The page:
Thank you for sharing!

Your article was successfully shared with the contacts you provided.

The Supreme Court on Monday refused to stay $20,000 in sanctions against attorney-dentist Orly Taitz, a leading figure in the so-called “birther movement.”

Taitz was fined by U.S. District Judge Clay Land of Columbus, Ga., last year in connection with her motion for a restraining order to prevent the deployment to Iraq of her client, Capt. Connie Rhodes, a U.S. Army physician. Taitz argued the deployment order was illegal because President Barack Obama was serving illegally as president. Land rejected the motion as frivolous. Taitz subsequently publicly declared his decision “an act of treason” and filed a motion for a rehearing.

This content has been archived. It is available through our partners, LexisNexis® and Bloomberg Law.

To view this content, please continue to their sites.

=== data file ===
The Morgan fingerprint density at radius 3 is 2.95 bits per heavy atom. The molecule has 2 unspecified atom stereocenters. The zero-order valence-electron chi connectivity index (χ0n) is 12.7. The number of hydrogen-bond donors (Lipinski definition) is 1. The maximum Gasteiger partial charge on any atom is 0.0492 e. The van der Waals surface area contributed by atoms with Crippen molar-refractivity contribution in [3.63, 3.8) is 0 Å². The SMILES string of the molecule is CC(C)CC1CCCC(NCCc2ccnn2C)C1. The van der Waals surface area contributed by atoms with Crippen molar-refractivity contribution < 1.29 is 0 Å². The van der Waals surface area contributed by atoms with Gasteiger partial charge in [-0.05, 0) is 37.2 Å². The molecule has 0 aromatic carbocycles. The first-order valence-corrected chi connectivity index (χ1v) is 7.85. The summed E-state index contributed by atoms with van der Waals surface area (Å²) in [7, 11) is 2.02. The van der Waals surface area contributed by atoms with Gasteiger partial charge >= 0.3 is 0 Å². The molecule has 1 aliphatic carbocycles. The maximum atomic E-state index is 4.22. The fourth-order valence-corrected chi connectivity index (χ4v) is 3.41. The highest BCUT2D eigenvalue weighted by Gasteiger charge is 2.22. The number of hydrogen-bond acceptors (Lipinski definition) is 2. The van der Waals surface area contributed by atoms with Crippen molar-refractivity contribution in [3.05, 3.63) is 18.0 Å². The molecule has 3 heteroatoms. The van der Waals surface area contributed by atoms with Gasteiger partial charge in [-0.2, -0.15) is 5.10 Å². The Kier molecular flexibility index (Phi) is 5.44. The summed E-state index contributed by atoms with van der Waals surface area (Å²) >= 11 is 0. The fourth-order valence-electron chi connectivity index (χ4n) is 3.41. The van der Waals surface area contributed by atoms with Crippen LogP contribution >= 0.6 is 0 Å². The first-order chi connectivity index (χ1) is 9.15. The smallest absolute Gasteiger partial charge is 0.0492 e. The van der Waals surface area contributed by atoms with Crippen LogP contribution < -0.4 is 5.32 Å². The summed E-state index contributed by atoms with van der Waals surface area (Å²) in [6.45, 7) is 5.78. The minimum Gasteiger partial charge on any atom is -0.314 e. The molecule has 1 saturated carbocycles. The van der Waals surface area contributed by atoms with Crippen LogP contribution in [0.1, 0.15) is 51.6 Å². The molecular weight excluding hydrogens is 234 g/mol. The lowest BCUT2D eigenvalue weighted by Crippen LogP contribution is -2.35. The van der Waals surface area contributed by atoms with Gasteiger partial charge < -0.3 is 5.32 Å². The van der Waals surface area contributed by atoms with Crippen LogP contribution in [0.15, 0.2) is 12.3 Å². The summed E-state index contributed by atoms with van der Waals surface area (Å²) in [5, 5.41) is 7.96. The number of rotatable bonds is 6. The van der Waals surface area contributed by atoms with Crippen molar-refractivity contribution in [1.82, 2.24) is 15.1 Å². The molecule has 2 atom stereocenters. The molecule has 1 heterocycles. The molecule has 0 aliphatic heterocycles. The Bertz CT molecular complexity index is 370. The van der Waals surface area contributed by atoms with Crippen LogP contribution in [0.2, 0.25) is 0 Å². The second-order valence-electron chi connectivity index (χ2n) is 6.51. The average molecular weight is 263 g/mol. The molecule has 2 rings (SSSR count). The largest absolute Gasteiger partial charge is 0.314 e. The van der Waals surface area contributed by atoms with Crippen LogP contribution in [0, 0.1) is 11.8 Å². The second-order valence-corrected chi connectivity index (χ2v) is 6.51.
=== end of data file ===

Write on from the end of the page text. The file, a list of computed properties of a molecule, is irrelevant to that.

Not a Lexis Advance® Subscriber?
Subscribe Now

Not a Bloomberg Law Subscriber?
Subscribe Now

Why am I seeing this?

LexisNexis® and Bloomberg Law are third party online distributors of the broad collection of current and archived versions of ALM's legal news publications. LexisNexis® and Bloomberg Law customers are able to access and use ALM's content, including content from the National Law Journal, The American Lawyer, Legaltech News, The New York Law Journal, and Corporate Counsel, as well as other sources of legal information.

For questions call 1-877-256-2472 or contact us at [email protected]


ALM Legal Publication Newsletters

Sign Up Today and Never Miss Another Story.

As part of your digital membership, you can sign up for an unlimited number of a wide range of complimentary newsletters. Visit your My Account page to make your selections. Get the timely legal news and critical analysis you cannot afford to miss. Tailored just for you. In your inbox. Every day.

Copyright © 2021 ALM Media Properties, LLC. All Rights Reserved.